Live from Abu Dhabi Connect the World takes you on a journey across continents, investigating the stories that are changing our world.
When it comes to the great sporting comebacks of 2009 it would be hard to ignore that of female tennis player Kim Clijsters, who this week reached the semis of the U.S. Open - despite spending two years out of the game to start a family.
[cnn-photo-caption image= http://i2.cdn.turner.com/cnn/2009/images/09/08/art.monica.seles.getty.jpg caption="Send us your questions for women’s tennis legend Monica Seles."]Some may say that her victory indicates a lack of depth in the women's game; others that it just shows how easy it is to regain form and that a break from the circuit can often be good for sportsmen and women.
There are few better qualified people to answer such questions than a fellow pro – and Connect The World will be privileged to feature Monica Seles, one of women's tennis greatest stars on Wednesday.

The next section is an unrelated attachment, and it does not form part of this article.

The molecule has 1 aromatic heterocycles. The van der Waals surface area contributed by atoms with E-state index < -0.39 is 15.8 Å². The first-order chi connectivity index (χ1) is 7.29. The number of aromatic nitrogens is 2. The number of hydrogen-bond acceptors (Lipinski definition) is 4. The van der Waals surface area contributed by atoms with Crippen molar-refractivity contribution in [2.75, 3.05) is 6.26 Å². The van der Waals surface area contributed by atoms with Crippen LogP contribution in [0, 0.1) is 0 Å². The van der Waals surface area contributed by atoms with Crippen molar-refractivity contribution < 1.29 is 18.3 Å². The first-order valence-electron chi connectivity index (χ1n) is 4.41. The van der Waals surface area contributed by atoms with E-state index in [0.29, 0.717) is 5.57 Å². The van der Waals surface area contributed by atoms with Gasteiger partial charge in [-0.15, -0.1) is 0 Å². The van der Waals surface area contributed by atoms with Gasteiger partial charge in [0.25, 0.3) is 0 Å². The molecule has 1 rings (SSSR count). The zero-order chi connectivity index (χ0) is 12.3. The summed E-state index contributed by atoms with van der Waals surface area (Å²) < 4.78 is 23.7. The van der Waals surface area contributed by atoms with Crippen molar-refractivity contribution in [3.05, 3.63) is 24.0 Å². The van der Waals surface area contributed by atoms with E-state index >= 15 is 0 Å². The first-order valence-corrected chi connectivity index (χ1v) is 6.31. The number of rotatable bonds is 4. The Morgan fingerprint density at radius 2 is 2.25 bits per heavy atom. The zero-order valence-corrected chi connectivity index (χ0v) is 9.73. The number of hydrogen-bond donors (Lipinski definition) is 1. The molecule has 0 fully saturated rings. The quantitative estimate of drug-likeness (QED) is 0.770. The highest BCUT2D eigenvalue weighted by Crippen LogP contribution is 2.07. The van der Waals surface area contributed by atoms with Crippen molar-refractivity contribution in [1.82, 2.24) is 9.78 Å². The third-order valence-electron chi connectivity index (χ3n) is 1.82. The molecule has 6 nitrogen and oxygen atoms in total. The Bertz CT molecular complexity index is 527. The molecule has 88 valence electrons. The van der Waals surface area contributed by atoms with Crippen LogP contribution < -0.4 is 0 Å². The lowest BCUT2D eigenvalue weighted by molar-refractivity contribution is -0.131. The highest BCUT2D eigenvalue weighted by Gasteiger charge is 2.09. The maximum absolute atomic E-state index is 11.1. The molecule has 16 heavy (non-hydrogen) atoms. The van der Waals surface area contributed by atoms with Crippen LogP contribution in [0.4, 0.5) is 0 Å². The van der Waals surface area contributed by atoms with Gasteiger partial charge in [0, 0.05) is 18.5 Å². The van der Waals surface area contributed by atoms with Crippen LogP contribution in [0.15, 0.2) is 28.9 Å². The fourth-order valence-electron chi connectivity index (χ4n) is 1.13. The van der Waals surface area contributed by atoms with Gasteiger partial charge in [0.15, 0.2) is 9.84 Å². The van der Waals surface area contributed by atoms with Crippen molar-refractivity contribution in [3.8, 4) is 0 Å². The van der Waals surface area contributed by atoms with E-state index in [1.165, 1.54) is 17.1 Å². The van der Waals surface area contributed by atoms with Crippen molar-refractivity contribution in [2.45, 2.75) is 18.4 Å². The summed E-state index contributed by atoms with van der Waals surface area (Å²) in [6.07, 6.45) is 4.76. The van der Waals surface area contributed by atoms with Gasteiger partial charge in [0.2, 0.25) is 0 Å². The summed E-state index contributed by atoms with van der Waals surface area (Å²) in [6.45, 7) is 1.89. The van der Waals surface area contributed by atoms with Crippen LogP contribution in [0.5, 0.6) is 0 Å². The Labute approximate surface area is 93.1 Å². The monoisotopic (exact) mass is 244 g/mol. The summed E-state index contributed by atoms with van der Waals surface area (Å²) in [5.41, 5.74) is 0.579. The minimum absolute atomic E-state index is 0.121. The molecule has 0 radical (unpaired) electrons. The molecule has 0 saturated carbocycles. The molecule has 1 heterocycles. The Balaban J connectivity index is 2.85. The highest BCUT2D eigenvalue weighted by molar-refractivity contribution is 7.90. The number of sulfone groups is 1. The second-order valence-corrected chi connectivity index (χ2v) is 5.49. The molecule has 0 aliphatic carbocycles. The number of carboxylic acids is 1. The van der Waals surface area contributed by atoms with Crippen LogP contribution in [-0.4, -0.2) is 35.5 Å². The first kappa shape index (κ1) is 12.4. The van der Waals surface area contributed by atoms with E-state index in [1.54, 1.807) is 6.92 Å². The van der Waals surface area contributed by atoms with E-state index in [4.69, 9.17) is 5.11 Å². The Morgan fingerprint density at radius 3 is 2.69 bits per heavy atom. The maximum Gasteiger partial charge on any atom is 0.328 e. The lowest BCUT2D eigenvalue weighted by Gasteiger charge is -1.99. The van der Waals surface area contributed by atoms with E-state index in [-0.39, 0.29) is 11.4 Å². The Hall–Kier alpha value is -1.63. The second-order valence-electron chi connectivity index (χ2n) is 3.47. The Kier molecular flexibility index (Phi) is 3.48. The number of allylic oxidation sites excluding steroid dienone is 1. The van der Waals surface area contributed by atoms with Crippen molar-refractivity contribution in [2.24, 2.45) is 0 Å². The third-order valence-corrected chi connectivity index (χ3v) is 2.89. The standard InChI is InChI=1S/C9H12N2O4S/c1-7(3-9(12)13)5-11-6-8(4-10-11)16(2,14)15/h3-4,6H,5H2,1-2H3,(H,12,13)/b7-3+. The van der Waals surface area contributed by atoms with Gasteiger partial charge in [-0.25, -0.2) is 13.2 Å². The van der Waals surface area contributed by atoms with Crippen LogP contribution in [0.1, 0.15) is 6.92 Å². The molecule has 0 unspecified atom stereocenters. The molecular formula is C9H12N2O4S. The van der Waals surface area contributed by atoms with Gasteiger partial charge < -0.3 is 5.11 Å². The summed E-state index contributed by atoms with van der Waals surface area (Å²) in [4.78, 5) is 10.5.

During her career Seles won nine Grand Slam titles and was the youngest ever champion at the French Open in 1990 at the age of 16, the first of three triumphs at that tournament. She also took the Australian Open four times and the U.S Open twice.
Only Wimbledon, where she lost in the final in 1992 to Steffi Graf, eluded her. But at the height of her career in 1993 Seles was stabbed in the back by a fan of Graf's and temporarily forced out of the game. While she enjoyed some success on her return, she never quite recovered the form which so dominated major tennis tournaments during the early 1990s.
What does the return of Clijsters means for women's tennis? How does the women's game compare to that of the men's circuit when it comes to the major tournaments? What's it like to do battle at Wimbledon and Flushing Meadow, Roland Garros and Melbourne Park?
Send your questions to Monica Seles below and we will feature as many as possible on Wednesday's show.